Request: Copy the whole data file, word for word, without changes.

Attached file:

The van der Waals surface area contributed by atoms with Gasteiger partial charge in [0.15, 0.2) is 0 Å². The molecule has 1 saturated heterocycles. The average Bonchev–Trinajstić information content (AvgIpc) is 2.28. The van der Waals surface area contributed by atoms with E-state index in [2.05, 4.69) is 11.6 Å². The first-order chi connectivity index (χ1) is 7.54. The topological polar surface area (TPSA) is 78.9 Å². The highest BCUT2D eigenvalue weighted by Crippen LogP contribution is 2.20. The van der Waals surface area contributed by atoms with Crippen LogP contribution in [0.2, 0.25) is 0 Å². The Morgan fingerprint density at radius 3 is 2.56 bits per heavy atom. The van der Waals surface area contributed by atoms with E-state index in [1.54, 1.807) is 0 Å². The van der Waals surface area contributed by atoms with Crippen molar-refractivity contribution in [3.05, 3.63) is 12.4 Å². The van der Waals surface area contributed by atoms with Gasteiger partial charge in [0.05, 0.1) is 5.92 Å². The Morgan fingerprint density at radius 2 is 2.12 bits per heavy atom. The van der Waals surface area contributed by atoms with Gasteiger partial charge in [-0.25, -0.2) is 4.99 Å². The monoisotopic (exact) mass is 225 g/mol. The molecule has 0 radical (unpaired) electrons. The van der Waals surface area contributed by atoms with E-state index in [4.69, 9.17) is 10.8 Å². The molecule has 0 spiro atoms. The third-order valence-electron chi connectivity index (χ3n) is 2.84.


The van der Waals surface area contributed by atoms with Gasteiger partial charge in [0.15, 0.2) is 0 Å². The molecule has 1 saturated heterocycles. The average Bonchev–Trinajstić information content (AvgIpc) is 2.28. The van der Waals surface area contributed by atoms with E-state index in [2.05, 4.69) is 11.6 Å². The first-order chi connectivity index (χ1) is 7.54. The topological polar surface area (TPSA) is 78.9 Å². The highest BCUT2D eigenvalue weighted by Crippen LogP contribution is 2.20. The van der Waals surface area contributed by atoms with Crippen LogP contribution in [0.2, 0.25) is 0 Å². The Morgan fingerprint density at radius 3 is 2.56 bits per heavy atom. The van der Waals surface area contributed by atoms with E-state index in [1.54, 1.807) is 0 Å². The van der Waals surface area contributed by atoms with Crippen molar-refractivity contribution in [3.05, 3.63) is 12.4 Å². The van der Waals surface area contributed by atoms with Gasteiger partial charge in [0.05, 0.1) is 5.92 Å². The Morgan fingerprint density at radius 2 is 2.12 bits per heavy atom. The van der Waals surface area contributed by atoms with Gasteiger partial charge in [-0.25, -0.2) is 4.99 Å². The monoisotopic (exact) mass is 225 g/mol. The molecule has 0 radical (unpaired) electrons. The van der Waals surface area contributed by atoms with E-state index in [4.69, 9.17) is 10.8 Å². The molecule has 0 spiro atoms. The third-order valence-electron chi connectivity index (χ3n) is 2.84.